- For each of the numbers 1 through 99, print out a line that begins with
the number, then the sequence of numbers that results from starting with the
given number, ending with the
`1`

. Separate the numbers by spaces. For example, starting from the number 17, you would print the single line:

`17 52 26 13 40 20 10 5 16 8 4 2 1`

- Insert an extra space before each single-digit number (a number less than 10). This will make your output neater.

When you have part one working, add code to it to do the following.

- Keep track of which starting number gives the longest sequence, and how long that sequence is. Do this within the loops that compute the sequences. Count both the starting and the ending number. (For example, the starting number 17 gives a sequence of length 13.)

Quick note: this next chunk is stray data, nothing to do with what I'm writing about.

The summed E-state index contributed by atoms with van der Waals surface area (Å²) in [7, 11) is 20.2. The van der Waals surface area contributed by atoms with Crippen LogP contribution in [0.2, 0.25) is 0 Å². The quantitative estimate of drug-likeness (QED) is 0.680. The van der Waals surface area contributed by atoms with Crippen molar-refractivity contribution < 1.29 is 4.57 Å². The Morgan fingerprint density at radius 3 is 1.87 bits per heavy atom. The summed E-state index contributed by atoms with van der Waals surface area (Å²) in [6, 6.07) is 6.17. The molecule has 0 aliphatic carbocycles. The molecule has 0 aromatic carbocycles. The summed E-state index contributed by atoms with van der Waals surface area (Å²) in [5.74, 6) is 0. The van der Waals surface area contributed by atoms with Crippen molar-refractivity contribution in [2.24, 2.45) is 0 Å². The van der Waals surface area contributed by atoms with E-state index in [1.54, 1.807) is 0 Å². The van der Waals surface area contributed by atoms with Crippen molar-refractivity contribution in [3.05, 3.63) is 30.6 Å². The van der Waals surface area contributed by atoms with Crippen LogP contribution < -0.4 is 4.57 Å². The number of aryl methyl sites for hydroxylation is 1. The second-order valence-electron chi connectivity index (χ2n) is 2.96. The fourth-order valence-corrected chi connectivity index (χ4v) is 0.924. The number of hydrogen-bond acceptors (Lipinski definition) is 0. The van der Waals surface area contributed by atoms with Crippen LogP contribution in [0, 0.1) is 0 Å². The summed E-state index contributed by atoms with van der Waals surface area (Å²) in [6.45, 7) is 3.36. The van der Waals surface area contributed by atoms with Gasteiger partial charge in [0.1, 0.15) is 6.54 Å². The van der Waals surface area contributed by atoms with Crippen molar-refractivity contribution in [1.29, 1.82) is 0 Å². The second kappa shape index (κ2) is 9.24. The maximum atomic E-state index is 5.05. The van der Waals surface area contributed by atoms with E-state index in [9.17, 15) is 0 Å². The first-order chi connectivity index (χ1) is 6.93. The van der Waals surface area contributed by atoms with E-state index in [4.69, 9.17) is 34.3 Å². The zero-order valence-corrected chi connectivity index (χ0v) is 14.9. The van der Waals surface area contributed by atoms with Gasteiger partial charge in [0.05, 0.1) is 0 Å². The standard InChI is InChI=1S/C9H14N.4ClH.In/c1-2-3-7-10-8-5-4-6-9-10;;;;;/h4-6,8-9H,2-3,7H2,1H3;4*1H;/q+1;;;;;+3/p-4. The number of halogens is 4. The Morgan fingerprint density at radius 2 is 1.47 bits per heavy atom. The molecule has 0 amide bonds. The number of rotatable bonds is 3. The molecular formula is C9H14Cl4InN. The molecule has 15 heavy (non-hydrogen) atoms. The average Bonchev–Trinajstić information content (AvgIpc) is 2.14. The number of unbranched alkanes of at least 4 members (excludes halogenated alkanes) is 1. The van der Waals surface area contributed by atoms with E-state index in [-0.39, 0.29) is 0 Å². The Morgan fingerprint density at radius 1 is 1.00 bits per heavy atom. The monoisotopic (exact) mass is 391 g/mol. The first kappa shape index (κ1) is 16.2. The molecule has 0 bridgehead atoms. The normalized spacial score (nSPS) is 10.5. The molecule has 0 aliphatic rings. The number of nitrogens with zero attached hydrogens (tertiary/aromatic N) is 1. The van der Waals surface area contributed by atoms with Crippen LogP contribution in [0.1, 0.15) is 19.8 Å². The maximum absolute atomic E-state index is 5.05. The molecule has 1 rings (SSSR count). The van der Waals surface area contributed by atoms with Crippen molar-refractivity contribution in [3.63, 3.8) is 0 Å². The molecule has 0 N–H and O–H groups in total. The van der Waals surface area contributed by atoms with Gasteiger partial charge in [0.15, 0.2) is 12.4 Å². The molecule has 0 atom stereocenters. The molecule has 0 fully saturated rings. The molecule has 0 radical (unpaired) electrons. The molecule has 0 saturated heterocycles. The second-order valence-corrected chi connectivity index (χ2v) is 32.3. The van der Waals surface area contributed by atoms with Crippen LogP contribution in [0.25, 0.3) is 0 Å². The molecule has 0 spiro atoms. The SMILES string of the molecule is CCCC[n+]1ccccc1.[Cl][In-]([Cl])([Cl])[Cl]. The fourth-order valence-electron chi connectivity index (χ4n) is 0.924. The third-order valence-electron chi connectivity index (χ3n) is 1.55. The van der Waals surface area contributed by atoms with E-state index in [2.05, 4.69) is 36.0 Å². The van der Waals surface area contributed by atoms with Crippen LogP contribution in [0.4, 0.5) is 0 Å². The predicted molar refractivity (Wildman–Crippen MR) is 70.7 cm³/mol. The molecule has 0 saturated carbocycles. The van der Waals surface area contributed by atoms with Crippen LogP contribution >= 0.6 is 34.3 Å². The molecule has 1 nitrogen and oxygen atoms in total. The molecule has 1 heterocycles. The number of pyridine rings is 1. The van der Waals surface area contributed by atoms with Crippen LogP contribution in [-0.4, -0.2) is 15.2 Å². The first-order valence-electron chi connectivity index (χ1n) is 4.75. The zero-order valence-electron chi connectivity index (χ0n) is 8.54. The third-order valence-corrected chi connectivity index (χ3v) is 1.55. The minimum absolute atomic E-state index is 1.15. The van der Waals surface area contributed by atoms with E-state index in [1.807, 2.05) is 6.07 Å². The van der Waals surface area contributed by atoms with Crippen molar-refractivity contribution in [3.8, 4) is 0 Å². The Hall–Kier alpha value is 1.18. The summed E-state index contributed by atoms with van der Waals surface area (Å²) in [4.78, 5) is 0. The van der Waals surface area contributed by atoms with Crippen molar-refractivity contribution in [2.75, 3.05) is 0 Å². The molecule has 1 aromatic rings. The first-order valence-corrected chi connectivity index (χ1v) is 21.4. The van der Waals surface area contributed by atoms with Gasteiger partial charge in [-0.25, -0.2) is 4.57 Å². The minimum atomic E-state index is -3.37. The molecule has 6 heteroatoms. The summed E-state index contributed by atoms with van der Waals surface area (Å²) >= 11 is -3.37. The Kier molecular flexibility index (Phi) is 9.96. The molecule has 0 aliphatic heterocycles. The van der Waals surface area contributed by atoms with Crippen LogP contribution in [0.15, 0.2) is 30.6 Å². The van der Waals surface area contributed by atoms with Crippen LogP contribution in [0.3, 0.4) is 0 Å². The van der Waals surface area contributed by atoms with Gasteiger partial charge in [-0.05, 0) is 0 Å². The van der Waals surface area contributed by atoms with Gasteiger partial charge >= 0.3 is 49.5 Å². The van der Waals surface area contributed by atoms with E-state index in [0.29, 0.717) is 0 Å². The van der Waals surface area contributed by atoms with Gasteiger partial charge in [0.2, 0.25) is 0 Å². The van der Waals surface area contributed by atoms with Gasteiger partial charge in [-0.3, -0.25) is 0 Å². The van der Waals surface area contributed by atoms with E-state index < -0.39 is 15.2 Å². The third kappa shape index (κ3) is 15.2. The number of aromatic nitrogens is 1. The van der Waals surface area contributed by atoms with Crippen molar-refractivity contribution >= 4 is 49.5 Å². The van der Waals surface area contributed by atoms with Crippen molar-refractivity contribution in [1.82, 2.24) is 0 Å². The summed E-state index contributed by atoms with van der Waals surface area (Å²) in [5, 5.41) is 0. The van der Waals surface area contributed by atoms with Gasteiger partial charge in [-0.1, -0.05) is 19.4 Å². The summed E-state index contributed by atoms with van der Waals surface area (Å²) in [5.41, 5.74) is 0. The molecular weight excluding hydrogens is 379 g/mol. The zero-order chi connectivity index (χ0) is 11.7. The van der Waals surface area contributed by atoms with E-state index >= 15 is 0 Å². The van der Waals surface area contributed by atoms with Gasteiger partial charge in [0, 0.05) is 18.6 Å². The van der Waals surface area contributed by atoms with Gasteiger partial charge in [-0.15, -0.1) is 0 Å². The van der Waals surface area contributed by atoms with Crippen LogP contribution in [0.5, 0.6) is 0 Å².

- At the end of the program, print an English sentence containing these two numbers (the starting number that gave the longest sequence, and the length of the sequence). Don't just print the bare numbers without any words to tell what they are.

You are expected to work as closely as possible with your partner. Please exchange email addresses so that you can communicate after lab is over. Try to follow the pair programming methodology as carefully as you can.

What is pair programming?Two programmers working side-by-side, collaborating on the same design, algorithm, code or test. One programmer, the driver, has control of the keyboard/mouse and actively implements the program. The other programmer, the observer, continuously observes the work of the driver to identify tactical (syntactic, spelling, etc.) defects and also thinks strategically about the direction of the work. On demand, the two programmers can brainstorm any challenging problem. Because the two programmers periodically switch roles, they work together as equals to develop software.

-- Laurie Williams

North Carolina State University Computer Science

This is a fairly easy assignment, so some of you may finish before the end of the lab period. Future assignments will get progressively longer and more challenging.